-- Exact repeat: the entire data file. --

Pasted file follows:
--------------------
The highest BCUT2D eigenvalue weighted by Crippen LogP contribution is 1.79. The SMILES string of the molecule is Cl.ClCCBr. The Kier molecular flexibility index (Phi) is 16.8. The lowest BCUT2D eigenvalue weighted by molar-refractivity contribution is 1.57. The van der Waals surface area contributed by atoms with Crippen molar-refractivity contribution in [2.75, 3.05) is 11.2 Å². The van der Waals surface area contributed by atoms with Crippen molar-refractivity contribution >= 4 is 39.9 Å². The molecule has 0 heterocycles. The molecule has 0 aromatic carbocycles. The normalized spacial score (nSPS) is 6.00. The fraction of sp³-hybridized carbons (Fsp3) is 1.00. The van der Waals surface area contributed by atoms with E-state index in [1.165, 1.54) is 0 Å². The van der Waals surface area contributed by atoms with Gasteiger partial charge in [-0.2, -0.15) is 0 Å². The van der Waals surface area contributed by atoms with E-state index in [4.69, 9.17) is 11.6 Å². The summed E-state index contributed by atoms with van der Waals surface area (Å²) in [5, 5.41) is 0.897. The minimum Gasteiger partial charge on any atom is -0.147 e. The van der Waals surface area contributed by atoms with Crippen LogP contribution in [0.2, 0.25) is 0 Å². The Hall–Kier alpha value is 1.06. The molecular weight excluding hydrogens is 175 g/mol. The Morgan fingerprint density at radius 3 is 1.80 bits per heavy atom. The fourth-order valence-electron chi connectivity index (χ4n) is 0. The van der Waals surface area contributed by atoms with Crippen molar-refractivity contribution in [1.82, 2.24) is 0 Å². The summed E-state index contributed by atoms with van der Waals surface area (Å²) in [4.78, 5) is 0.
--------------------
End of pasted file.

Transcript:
The highest BCUT2D eigenvalue weighted by Crippen LogP contribution is 1.79. The SMILES string of the molecule is Cl.ClCCBr. The Kier molecular flexibility index (Phi) is 16.8. The lowest BCUT2D eigenvalue weighted by molar-refractivity contribution is 1.57. The van der Waals surface area contributed by atoms with Crippen molar-refractivity contribution in [2.75, 3.05) is 11.2 Å². The van der Waals surface area contributed by atoms with Crippen molar-refractivity contribution >= 4 is 39.9 Å². The molecule has 0 heterocycles. The molecule has 0 aromatic carbocycles. The normalized spacial score (nSPS) is 6.00. The fraction of sp³-hybridized carbons (Fsp3) is 1.00. The van der Waals surface area contributed by atoms with E-state index in [1.165, 1.54) is 0 Å². The van der Waals surface area contributed by atoms with Gasteiger partial charge in [-0.2, -0.15) is 0 Å². The van der Waals surface area contributed by atoms with E-state index in [4.69, 9.17) is 11.6 Å². The summed E-state index contributed by atoms with van der Waals surface area (Å²) in [5, 5.41) is 0.897. The minimum Gasteiger partial charge on any atom is -0.147 e. The van der Waals surface area contributed by atoms with Crippen LogP contribution in [0.2, 0.25) is 0 Å². The Hall–Kier alpha value is 1.06. The molecular weight excluding hydrogens is 175 g/mol. The Morgan fingerprint density at radius 3 is 1.80 bits per heavy atom. The fourth-order valence-electron chi connectivity index (χ4n) is 0. The van der Waals surface area contributed by atoms with Crippen molar-refractivity contribution in [1.82, 2.24) is 0 Å². The summed E-state index contributed by atoms with van der Waals surface area (Å²) in [4.78, 5) is 0.